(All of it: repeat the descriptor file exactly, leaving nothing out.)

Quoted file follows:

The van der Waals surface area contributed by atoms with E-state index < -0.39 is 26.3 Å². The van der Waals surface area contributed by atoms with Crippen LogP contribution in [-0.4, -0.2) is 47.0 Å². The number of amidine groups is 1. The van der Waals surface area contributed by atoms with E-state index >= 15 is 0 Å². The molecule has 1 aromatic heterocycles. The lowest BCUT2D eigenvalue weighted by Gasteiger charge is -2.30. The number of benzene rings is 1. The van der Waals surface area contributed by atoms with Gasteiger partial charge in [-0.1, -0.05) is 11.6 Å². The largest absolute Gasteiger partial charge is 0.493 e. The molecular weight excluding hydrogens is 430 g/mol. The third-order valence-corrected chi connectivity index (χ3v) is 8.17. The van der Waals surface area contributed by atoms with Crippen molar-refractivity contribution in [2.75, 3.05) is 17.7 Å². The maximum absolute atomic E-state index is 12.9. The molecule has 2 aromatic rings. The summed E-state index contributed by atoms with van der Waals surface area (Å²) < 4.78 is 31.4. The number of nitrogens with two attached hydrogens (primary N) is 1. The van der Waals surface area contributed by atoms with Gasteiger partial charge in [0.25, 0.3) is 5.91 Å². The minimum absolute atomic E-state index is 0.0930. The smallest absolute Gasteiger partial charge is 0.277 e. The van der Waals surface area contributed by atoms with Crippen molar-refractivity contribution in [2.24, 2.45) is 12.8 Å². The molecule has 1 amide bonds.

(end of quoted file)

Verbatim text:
The van der Waals surface area contributed by atoms with E-state index < -0.39 is 26.3 Å². The van der Waals surface area contributed by atoms with Crippen LogP contribution in [-0.4, -0.2) is 47.0 Å². The number of amidine groups is 1. The van der Waals surface area contributed by atoms with E-state index >= 15 is 0 Å². The molecule has 1 aromatic heterocycles. The lowest BCUT2D eigenvalue weighted by Gasteiger charge is -2.30. The number of benzene rings is 1. The van der Waals surface area contributed by atoms with Gasteiger partial charge in [-0.1, -0.05) is 11.6 Å². The largest absolute Gasteiger partial charge is 0.493 e. The molecular weight excluding hydrogens is 430 g/mol. The third-order valence-corrected chi connectivity index (χ3v) is 8.17. The van der Waals surface area contributed by atoms with Crippen molar-refractivity contribution in [2.75, 3.05) is 17.7 Å². The maximum absolute atomic E-state index is 12.9. The molecule has 2 aromatic rings. The summed E-state index contributed by atoms with van der Waals surface area (Å²) < 4.78 is 31.4. The number of nitrogens with two attached hydrogens (primary N) is 1. The van der Waals surface area contributed by atoms with Gasteiger partial charge in [0.25, 0.3) is 5.91 Å². The minimum absolute atomic E-state index is 0.0930. The smallest absolute Gasteiger partial charge is 0.277 e. The van der Waals surface area contributed by atoms with Crippen molar-refractivity contribution in [2.24, 2.45) is 12.8 Å². The molecule has 1 amide bonds.